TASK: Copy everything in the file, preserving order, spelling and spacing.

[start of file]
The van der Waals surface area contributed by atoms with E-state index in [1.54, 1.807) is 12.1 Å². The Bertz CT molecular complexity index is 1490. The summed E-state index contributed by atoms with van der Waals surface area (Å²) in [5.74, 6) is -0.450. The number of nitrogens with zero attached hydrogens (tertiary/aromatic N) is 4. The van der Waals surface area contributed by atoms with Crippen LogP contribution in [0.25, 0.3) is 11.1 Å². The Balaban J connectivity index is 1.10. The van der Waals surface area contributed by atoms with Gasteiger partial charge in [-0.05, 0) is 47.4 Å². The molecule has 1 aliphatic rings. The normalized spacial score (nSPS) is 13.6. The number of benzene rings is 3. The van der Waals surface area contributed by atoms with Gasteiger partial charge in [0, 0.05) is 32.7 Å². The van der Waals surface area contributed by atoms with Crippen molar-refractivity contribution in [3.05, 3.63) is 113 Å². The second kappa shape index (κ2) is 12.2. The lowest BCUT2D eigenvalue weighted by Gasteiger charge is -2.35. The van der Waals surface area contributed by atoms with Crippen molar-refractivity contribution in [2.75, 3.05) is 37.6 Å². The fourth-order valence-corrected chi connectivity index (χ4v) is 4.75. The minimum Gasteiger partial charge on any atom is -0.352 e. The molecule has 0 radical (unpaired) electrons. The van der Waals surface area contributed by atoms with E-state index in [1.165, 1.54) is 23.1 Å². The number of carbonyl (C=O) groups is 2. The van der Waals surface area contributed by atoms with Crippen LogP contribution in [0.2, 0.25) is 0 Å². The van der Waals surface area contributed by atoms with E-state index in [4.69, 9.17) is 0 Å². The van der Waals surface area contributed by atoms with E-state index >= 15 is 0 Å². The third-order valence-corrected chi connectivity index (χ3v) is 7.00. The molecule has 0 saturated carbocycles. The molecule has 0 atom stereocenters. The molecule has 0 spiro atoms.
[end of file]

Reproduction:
The van der Waals surface area contributed by atoms with E-state index in [1.54, 1.807) is 12.1 Å². The Bertz CT molecular complexity index is 1490. The summed E-state index contributed by atoms with van der Waals surface area (Å²) in [5.74, 6) is -0.450. The number of nitrogens with zero attached hydrogens (tertiary/aromatic N) is 4. The van der Waals surface area contributed by atoms with Crippen LogP contribution in [0.25, 0.3) is 11.1 Å². The Balaban J connectivity index is 1.10. The van der Waals surface area contributed by atoms with Gasteiger partial charge in [-0.05, 0) is 47.4 Å². The molecule has 1 aliphatic rings. The normalized spacial score (nSPS) is 13.6. The number of benzene rings is 3. The van der Waals surface area contributed by atoms with Gasteiger partial charge in [0, 0.05) is 32.7 Å². The van der Waals surface area contributed by atoms with Crippen molar-refractivity contribution in [3.05, 3.63) is 113 Å². The second kappa shape index (κ2) is 12.2. The lowest BCUT2D eigenvalue weighted by Gasteiger charge is -2.35. The van der Waals surface area contributed by atoms with Crippen molar-refractivity contribution in [2.75, 3.05) is 37.6 Å². The fourth-order valence-corrected chi connectivity index (χ4v) is 4.75. The minimum Gasteiger partial charge on any atom is -0.352 e. The molecule has 0 radical (unpaired) electrons. The van der Waals surface area contributed by atoms with E-state index in [1.165, 1.54) is 23.1 Å². The number of carbonyl (C=O) groups is 2. The van der Waals surface area contributed by atoms with Crippen LogP contribution in [0.2, 0.25) is 0 Å². The van der Waals surface area contributed by atoms with E-state index in [4.69, 9.17) is 0 Å². The van der Waals surface area contributed by atoms with E-state index >= 15 is 0 Å². The third-order valence-corrected chi connectivity index (χ3v) is 7.00. The molecule has 0 saturated carbocycles. The molecule has 0 atom stereocenters. The molecule has 0 spiro atoms.